Recently at the Cloud Connect event in San Jose, Randy Bias, co-founder of cloud builder Cloudscaling gave a fascinating talk which sought to dispel many of the myths around enterprise cloud computing. Bias’ talk is an excellent way to spend ten minutes – I’d recommend watching it below. Cloudscaling is an organization that has been building some of the worlds biggest clouds and it was great to have someone peel back some of the covers around the economics involved with that. I caught up with Bias last week and took a very deep dive into some (unfortunately private) information that he uses to differentiate between “traditional enterprise clouds” and the commodity clouds that Cloudscaling has been building customers.
Part of Bias’ argument lies in what he says as a dual battle that is going on. On the one hand public cloud providers (Amazon, Rackspace etc) are fighting over the greenfield opportunities within enterprises. This is the traditional cloud adoption discussion, that new apps will go cloud, while traditional will remain on the infrastructure they already sit on. Bias also contends that there is another (albeit slower) shift of existing apps moving to enterprise public clouds. The battles that Bias sees going on are between Amazon and the other big public cloud providers for greenfield apps, and between enterprise cloud providers and builders of commodity cloud products. Bias asked the audience when the enterprise cloud product would come that proved the enterprise cloud model in the same way that AWS proved the public cloud model.
Bias tried to answer his own question by pointing out some anecdotal evidence that suggests that building an enterprise cloud is 5-10 times more expensive than building a commodity cloud. Before we delve into those statistics, we need to clearly identify what Bias meant by commodity cloud. In a follow up post, he articulated six distinct attributes that indicate an infrastructure cloud is built using enterprise approaches rather than commodity approaches;
- It has more than 2 ‘brand name’ enterprise vendor’s products
- Allows for complex networks and routing topologies
- Focuses on allowing migration of unchanged (‘legacy’) applications from existing enterprise datacenters (e.g. features like hypervisor compatibility, live migration, complex networks, VPN access, etc.)
- Has an expensive price tag
- Doesn’t take credit cards, instead requiring contracts and monthly invoices
- Provides you an arbitrary ‘pool’ of ‘resources’ (i.e. clock cycles, RAM, storage) to carve up any way you want
As a side note, Bias told me about a customer he’s done some work with who had a serious business falling out with a large traditional hardware vendor. That vendor went back to the customer on bended knees offering rock bottom pricing just to get back into the game. Even at special build and rock bottom pricing, the hardware delivered 25% of the performance at three times the cost of tuned commodity hardware matched with OpenSource software. Surely that’s validation for the approach that Bias is encouraging.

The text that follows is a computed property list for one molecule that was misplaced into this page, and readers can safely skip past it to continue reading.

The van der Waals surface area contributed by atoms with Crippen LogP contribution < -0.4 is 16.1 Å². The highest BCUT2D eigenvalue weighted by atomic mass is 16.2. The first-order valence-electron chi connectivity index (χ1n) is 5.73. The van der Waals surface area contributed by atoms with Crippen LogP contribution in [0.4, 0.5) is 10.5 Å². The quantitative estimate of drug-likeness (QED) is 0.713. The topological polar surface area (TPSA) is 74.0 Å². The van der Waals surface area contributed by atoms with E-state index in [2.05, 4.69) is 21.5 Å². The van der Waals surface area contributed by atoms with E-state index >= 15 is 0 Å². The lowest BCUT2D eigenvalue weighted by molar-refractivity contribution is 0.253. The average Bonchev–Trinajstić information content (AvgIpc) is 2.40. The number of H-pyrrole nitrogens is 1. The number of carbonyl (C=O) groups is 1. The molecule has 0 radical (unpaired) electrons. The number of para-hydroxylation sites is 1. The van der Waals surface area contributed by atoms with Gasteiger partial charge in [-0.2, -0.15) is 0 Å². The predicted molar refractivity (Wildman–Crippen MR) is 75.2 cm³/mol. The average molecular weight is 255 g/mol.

Not surprisingly there was a degree of skepticism on Twitter about the distinction. This skepticism was best summed up by Krish who said;
Let us not wage wars on terms like Enterprise Cloud and Private cloud. As far as I care, it’s all semantics for some infra optimization.
So too said Sam Johnstone, contending that;
#cloud is confusing enough for most already — we don’t need new terms to help hw vendors peddle their wares.
I entirely understand Krish’s and Sam’s perspective – while those of us within an inner circle argue semantics, an entire industry stands by somewhat dazed and confused by the oftentimes conceptual discussions going on. Unfortunately however in the light of what can only be called FUD on the part of more traditional vendors, it is natural that those building clouds in the most efficient (read cheapest) of ways, fight back against some of that spin.
The most telling statistic of all, and one that perhaps justifies Bias’ crusade, regardless of any collateral confusion it may cause, is the following one. This diagram depicts the relative costs of building a private cloud. The blue figure uses commodity hardware and OpenSource software, the red figure, some 7x more than the preceding one, utilizes “trusted” providers of hardware along with proprietary software.
I know which I’d be choosing if I was an enterprise CIO